Caral. (Public Domain)
A conversation with Ruth Shady, the discoverer of the city that caused America’s past to be rewritten.
The oldest civilization of the hemisphere emerged at Caral, in Peru. Not everyone knows, because its ruins are barely sticking out from under the cover of sand, still being painstakingly excavated in a 62-hectare (153-acre) zone of breathtaking desert, on a small plain flanked by impressive mountain peaks of the Andes.
Pyramids, houses, temples, unlikely-looking structures were put up by the inhabitants 5,000 years ago, around 2900 B.C. This is phenomenal data that makes other monumental building projects like the earliest ones at Teotihuacán in 400 B.C., Tikal in 200 A.D., Chichén Itzá in 520, or Machu Picchu in 1300 of our era pale in comparison.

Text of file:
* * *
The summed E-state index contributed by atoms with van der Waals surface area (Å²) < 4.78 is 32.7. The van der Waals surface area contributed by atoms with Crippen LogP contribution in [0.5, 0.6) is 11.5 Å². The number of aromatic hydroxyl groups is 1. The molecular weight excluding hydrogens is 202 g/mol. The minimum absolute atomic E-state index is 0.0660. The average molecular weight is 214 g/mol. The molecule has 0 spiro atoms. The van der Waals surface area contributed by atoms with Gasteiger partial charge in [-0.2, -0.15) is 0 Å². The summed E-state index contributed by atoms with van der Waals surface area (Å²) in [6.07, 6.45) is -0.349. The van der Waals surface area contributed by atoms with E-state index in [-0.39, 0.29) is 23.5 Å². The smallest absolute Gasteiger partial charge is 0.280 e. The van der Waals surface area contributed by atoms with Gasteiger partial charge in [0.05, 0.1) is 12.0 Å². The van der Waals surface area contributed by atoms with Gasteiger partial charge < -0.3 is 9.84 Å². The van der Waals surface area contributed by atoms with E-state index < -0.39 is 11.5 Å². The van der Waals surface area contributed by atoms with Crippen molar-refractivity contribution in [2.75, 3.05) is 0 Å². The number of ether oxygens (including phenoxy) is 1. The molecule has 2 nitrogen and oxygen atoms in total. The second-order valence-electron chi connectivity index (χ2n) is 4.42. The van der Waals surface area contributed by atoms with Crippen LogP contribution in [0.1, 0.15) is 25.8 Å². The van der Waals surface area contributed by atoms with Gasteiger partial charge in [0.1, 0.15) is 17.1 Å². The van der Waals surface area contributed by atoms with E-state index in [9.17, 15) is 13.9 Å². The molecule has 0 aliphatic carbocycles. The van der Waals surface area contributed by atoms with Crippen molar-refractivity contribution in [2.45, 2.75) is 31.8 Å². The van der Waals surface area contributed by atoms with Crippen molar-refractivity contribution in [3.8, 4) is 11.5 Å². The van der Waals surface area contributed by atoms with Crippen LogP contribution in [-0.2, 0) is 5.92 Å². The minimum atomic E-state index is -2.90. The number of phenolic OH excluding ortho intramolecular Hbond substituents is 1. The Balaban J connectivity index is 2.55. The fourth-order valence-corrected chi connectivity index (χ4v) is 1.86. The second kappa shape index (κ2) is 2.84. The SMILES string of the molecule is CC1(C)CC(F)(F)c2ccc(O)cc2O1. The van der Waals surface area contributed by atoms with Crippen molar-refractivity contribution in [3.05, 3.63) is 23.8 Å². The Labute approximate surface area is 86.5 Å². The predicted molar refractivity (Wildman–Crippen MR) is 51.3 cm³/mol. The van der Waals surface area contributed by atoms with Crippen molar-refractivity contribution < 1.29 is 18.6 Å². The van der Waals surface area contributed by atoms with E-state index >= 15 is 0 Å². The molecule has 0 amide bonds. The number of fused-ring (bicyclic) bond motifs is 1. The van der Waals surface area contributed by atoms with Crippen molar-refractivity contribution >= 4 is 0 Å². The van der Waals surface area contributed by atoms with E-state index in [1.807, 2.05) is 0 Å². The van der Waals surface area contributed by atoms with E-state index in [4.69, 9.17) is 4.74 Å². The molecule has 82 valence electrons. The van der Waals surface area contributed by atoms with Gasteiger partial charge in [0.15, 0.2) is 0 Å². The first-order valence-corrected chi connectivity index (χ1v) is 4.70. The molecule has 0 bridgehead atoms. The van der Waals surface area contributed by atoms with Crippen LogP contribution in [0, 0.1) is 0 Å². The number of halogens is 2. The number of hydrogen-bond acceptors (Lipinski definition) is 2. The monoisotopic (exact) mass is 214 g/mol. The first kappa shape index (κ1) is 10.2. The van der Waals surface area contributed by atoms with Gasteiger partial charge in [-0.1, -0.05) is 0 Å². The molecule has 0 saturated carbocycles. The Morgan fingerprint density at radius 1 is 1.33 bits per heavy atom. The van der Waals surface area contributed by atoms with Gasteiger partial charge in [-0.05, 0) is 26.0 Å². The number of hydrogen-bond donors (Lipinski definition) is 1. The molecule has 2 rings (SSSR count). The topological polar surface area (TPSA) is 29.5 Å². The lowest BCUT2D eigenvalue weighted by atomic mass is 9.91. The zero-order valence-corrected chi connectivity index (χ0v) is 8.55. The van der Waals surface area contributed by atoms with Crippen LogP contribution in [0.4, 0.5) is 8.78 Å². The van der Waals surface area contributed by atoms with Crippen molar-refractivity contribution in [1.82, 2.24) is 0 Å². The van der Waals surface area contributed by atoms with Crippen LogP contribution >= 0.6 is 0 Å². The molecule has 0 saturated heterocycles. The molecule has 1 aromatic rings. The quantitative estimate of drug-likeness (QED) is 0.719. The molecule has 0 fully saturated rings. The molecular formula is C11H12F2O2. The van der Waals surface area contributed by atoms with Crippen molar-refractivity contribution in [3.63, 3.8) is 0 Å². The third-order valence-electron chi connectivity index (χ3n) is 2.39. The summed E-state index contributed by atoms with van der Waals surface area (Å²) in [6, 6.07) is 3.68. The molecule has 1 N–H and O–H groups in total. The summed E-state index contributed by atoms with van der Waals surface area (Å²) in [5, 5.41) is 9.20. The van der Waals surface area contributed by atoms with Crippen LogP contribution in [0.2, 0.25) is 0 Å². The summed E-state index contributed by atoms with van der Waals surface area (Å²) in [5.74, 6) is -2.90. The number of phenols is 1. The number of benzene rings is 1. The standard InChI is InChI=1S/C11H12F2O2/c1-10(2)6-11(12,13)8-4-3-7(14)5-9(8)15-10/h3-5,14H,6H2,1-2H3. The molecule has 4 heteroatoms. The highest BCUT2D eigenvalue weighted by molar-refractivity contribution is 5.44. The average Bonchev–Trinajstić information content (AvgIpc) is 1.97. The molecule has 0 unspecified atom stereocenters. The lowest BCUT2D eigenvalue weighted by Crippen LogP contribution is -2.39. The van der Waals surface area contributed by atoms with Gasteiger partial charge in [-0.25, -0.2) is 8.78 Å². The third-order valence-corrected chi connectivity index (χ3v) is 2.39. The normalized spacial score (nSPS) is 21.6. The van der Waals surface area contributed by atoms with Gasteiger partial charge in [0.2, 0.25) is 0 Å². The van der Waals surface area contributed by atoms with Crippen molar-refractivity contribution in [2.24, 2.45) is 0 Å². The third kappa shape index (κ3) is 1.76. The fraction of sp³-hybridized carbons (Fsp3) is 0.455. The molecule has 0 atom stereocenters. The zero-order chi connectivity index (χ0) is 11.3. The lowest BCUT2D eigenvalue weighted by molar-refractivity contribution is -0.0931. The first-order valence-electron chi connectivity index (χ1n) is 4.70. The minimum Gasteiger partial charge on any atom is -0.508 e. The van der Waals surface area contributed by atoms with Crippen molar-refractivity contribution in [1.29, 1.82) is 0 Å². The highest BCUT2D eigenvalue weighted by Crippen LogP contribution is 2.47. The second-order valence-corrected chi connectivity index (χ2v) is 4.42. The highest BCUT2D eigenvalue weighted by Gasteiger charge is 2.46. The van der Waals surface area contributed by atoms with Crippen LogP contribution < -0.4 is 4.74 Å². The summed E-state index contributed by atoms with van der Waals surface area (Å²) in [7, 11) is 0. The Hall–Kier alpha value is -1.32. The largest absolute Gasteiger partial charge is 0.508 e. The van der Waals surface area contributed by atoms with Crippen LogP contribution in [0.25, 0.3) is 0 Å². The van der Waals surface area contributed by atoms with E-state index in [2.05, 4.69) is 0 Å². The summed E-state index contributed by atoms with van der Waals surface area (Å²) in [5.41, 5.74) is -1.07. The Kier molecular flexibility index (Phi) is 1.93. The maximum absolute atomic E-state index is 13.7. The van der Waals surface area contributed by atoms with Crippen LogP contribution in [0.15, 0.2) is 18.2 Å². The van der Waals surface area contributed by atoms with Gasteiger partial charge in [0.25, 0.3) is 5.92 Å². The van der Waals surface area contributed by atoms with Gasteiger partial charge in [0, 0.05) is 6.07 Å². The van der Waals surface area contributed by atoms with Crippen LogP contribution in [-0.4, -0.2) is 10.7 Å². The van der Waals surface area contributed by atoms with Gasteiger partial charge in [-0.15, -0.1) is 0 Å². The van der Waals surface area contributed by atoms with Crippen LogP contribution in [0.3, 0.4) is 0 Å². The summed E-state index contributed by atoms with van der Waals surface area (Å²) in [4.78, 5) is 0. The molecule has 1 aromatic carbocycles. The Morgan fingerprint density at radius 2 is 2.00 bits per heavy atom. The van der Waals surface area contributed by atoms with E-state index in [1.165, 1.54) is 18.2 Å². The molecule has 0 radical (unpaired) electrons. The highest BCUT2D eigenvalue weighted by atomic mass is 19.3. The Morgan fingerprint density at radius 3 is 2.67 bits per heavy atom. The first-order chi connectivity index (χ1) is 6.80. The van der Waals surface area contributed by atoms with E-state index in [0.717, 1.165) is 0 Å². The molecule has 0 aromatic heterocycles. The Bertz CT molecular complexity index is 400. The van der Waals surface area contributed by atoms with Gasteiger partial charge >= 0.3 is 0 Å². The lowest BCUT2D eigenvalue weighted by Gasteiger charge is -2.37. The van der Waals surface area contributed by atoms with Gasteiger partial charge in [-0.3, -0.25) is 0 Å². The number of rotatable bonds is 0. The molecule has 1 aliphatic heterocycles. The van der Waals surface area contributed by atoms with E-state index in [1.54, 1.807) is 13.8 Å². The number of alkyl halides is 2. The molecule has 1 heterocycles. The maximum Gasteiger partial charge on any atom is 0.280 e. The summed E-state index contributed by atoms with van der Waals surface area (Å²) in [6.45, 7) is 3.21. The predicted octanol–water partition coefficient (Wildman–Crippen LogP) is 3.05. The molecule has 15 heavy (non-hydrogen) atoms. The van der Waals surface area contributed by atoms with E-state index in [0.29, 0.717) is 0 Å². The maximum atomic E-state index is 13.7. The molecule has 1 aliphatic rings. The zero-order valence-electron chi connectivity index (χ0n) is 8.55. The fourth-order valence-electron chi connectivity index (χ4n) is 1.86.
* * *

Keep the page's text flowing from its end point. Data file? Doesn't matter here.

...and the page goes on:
This discovery has actually changed the history of the Americas.
The Peruvian archaeologist Ruth Shady Solís, discoverer of the Caral zone, works from a house in La Molina district in Lima, managing the research in a broad region of the Caral-Supe Valley, around what is now known as the Sacred City.
It is the headquarters of the University of San Marcos, without signs and without classrooms. She works there with a small group of architects, archaeologists, anthropologists and designers on the task of recreating the structures and features of the culture that once thrived in this city, and that today is one of the most precious jewels of humanity.
Inside her office, the books are set in order, each with a …
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